DM: So we’re acting in bad faith?
CH: In a certain way, yes. I think these tensions are there and we’re being dishonest with ourselves and one another, which feeds into the whole Tinder thing in that we want to be able to control love, but the point being lost is that we can’t. As I said many times at The Greatest Adventure, it seems to me fundamentally mysterious why and who we fall in love with. Furthermore, there’s a real limit to how much we could even think that we should want to control how we love, all the way from long-term marriages on the one hand to the first ponderous blushes of love on the other. And I worry about the way in which we have imported the mechanisms of capitalism into our thinking on love — just as we can go to the shop and choose between four varieties of a particular fruit, it’s as if we think of human beings as a sort of commodity. People think “I can choose between hooking up with this person or that person”. To borrow the term you raised, it’s that kind of existentialist dimension to the sheer baffling mystery of attraction that we’re likely to lose sight of in an age of Tinder.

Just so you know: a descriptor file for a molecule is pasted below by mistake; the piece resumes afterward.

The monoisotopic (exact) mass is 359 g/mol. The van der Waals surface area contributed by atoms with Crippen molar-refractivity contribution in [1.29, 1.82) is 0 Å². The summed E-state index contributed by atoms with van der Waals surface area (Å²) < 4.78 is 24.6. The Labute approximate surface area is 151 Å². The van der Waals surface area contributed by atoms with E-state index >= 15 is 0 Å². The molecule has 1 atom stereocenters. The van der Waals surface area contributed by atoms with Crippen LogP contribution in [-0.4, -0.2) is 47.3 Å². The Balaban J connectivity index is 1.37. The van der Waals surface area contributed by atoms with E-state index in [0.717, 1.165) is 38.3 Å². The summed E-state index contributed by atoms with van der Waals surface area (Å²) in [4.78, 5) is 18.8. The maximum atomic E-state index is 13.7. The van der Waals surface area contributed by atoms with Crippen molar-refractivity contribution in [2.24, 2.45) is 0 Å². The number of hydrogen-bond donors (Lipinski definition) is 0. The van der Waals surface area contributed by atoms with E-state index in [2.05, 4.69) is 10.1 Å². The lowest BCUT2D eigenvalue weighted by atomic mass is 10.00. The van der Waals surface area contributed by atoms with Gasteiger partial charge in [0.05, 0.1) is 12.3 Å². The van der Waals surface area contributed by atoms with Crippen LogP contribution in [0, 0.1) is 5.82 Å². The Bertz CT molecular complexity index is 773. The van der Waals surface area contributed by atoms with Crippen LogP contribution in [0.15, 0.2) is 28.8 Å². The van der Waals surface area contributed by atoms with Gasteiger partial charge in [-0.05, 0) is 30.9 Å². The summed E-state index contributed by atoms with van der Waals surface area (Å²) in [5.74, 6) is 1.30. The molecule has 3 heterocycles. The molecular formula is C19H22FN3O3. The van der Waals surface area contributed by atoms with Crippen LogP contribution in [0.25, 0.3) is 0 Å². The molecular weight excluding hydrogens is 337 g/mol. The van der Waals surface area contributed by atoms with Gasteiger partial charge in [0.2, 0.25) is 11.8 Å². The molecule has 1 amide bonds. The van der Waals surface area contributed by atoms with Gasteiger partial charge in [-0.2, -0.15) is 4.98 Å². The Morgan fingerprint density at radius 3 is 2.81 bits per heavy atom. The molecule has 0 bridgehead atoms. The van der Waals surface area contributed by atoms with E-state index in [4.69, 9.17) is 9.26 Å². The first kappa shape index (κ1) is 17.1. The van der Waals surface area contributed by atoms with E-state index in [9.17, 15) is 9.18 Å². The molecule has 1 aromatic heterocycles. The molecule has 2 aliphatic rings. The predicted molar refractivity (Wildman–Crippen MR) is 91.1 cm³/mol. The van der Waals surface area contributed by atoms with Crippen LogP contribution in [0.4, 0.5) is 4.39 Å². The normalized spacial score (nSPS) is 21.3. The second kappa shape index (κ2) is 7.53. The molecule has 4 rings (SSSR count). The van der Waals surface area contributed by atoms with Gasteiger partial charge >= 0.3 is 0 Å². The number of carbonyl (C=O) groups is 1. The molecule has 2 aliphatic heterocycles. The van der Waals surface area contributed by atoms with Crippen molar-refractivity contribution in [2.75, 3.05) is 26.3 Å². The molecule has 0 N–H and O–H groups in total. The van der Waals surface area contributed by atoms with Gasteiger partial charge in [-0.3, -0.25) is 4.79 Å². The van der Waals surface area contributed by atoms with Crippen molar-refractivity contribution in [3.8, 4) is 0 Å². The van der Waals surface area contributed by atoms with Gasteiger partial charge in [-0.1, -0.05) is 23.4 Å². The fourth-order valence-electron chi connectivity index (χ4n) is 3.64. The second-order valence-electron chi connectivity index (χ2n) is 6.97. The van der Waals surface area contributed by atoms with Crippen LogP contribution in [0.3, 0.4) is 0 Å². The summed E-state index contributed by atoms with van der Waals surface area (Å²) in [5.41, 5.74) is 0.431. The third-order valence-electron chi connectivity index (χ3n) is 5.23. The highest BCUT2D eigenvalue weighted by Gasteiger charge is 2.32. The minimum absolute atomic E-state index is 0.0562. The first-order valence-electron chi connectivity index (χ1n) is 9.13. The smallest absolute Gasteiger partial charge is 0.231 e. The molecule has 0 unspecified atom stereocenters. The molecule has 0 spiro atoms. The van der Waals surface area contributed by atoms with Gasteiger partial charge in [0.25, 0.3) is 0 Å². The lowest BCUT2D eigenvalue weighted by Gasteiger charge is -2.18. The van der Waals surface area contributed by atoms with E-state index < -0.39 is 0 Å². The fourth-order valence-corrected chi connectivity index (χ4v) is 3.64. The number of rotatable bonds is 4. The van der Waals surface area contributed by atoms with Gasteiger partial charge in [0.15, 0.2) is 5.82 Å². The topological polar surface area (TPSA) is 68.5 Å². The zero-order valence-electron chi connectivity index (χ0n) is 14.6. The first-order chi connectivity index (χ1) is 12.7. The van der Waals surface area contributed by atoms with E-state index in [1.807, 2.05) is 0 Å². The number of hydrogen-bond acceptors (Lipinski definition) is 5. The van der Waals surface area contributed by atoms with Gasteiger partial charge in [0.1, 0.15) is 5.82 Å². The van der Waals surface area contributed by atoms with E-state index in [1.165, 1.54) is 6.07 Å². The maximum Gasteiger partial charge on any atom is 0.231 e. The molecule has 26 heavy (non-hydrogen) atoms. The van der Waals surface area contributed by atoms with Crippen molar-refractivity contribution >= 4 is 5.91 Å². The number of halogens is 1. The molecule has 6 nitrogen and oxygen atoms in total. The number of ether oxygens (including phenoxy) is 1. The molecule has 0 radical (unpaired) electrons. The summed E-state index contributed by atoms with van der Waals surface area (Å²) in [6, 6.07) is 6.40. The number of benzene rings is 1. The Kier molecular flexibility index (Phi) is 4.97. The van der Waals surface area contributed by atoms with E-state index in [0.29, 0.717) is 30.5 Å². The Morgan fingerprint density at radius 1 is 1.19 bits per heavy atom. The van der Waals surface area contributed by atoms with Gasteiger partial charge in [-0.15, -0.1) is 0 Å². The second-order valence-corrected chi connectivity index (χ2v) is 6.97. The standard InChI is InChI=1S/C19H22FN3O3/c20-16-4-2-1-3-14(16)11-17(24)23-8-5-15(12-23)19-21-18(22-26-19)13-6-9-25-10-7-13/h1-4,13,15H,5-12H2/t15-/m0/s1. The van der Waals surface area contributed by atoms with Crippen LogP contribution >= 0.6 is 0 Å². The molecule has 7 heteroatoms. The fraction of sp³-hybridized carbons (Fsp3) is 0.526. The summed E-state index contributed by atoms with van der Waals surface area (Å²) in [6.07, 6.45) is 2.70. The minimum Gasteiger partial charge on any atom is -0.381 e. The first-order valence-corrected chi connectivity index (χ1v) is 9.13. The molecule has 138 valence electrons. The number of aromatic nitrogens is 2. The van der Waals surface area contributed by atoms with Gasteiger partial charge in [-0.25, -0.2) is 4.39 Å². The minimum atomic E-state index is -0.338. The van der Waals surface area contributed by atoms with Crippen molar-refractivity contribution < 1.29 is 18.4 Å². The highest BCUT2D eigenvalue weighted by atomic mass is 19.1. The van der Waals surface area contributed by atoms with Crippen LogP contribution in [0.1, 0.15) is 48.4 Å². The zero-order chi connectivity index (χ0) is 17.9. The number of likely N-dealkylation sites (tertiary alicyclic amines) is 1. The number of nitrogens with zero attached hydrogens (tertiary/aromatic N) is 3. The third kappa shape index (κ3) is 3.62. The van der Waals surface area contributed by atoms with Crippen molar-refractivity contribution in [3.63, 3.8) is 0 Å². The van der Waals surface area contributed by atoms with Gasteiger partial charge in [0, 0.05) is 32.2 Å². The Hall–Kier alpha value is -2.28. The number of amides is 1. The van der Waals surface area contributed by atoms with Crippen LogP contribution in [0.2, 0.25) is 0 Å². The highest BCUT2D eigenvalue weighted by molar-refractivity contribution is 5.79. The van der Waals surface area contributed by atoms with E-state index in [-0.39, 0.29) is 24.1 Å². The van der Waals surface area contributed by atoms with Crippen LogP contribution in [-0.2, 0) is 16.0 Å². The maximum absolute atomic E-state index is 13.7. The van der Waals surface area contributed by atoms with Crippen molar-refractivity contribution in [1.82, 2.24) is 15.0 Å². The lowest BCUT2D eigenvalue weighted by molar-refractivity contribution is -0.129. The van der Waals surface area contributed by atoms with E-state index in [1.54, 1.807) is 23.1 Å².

DM: Do you perhaps think that the main failing with apps like Tinder and the dating market in general is that they’re treating love as something that can be rationalised – as something almost contingent?